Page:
Tiny breeds prove a big hit with many dog owners
By Maggie Reed
Copley News Service
They pack a punch for the pound.
Toy dogs exhibit just as many varying traits, temperaments, degrees of maintenance, care and training as large dogs only in a smaller package.
"The No. 1 reason people choose a small dog is their size," said Rob Dann, a veterinarian with Blum Animal Hospital in Chicago. "They are easy to pick up at 5 pounds and can easily become a part of our mobile society. It's not like trying to get into an elevator with a big dog."
Toy temperaments range from outgoing and boisterous to shy and cautious, although most lean toward the active side.
"They are kinetic," Dann said. "They are much more active than a large dog and much less likely to lay by a fireplace for six hours. They have playful, fun personalities."
While not recommended for families with young children, toy breeds are ideal for the elderly.
"It's rare to see a giant dog trained to go on newspapers while small dogs can easily be trained to go on newspapers or pads," Dann said, making them easy to take care of.
Exercise also presents no problem. "They can run from room to room for their exercise without you having to do anything," added Dann.
And they love being with you, being bred primarily as companion animals. "They become incredibly attached to their owners," Dann said. "That's another reason why they are so special.
"Plus, it's just how darn cute they are ... sitting there wagging their tails just waiting for you to pick them up and cuddle. I think that says it all."
So, there are numerous reasons to choose a small dog - and a few why not to. Here are some things to consider, according to Louise Louis of ToyBreeds.com:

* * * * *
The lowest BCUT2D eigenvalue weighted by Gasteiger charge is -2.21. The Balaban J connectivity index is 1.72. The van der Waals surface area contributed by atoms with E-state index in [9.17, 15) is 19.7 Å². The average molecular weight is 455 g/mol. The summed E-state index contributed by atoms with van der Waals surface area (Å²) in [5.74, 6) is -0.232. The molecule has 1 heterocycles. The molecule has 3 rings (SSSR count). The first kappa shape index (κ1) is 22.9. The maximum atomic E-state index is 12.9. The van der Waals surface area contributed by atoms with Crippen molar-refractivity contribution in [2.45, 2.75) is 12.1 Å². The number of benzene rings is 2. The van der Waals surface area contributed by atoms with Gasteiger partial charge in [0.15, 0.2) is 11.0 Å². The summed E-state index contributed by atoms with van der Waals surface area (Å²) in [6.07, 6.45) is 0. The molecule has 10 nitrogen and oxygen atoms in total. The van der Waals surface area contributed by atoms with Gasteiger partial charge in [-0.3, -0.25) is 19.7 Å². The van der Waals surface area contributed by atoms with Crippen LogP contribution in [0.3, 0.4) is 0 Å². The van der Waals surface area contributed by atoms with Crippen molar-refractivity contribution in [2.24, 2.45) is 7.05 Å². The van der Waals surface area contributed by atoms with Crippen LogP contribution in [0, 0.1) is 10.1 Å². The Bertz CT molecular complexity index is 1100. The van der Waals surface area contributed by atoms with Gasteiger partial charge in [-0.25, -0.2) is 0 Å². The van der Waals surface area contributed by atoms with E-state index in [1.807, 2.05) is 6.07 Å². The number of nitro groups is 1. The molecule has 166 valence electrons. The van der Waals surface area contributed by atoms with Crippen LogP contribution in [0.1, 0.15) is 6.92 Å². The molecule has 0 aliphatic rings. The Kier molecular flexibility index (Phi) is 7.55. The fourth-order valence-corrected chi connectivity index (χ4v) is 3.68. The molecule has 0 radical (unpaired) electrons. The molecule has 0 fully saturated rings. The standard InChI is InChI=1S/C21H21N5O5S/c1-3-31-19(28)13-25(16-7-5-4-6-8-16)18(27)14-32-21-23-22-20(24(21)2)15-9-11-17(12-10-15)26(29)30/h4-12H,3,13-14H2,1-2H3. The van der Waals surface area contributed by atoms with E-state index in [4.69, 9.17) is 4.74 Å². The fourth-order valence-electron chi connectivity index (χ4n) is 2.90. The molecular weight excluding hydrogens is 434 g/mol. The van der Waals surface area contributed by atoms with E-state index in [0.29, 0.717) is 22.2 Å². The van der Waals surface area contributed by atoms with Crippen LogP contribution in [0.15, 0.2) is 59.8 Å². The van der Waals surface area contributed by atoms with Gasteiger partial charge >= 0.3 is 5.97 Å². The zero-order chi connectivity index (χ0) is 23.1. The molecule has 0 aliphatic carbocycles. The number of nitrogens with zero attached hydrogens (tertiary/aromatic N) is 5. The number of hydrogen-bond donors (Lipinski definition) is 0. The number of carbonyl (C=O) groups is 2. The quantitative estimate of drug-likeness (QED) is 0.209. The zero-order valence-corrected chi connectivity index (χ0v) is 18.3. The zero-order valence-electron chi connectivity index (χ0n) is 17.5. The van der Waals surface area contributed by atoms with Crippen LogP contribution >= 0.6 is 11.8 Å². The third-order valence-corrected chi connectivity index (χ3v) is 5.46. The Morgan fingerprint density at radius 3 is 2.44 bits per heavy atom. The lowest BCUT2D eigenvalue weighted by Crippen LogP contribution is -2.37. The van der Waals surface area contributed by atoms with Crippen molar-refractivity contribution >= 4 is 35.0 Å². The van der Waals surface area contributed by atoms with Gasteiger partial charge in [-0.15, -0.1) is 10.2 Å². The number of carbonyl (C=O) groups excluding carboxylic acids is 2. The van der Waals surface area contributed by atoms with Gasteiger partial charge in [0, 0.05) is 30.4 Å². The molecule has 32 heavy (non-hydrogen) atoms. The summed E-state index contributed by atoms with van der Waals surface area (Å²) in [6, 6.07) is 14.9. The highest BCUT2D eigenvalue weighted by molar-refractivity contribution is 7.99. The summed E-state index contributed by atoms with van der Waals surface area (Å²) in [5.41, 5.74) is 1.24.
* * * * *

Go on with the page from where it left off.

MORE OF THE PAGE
- Size matters. From the smallest (the Chihuahua, Yorkshire terrier and toy fox terrier at about 5 inches high and 4 pounds) to the largest (the pug at around 12 inches high and 18 pounds), toys are just the right size for small households. These days, many condominiums, rentals and retirement communities will only allow dogs of a certain height and weight.
- Exercise. Toys are perfectly happy with one daily walk or a good romp around the house. They are also easier to control during exercise time than a larger breed.
- Liability. Some homeowner policies and rental agreements will charge more for large dogs than small ones. Also, if your papillon happens to nip someone, it's unlikely to cause the damage of a pit bull - which may make the difference between a sincere apology and a lawsuit.
- Friendly factor. Chances are you'll meet more people while you are out walking a Shih Tzu than a Rottweiler. However, don't forget that toys are also great watchdogs and will alert you if they sense danger or a stranger approaches.
- Cost. On a daily basis - food - care for your toy will obviously be cheaper, but in the long run - vet bills - the cost difference may not be substantial.
There are also some reasons not to choose a toy breed dog, according to Louis and the AKC, including: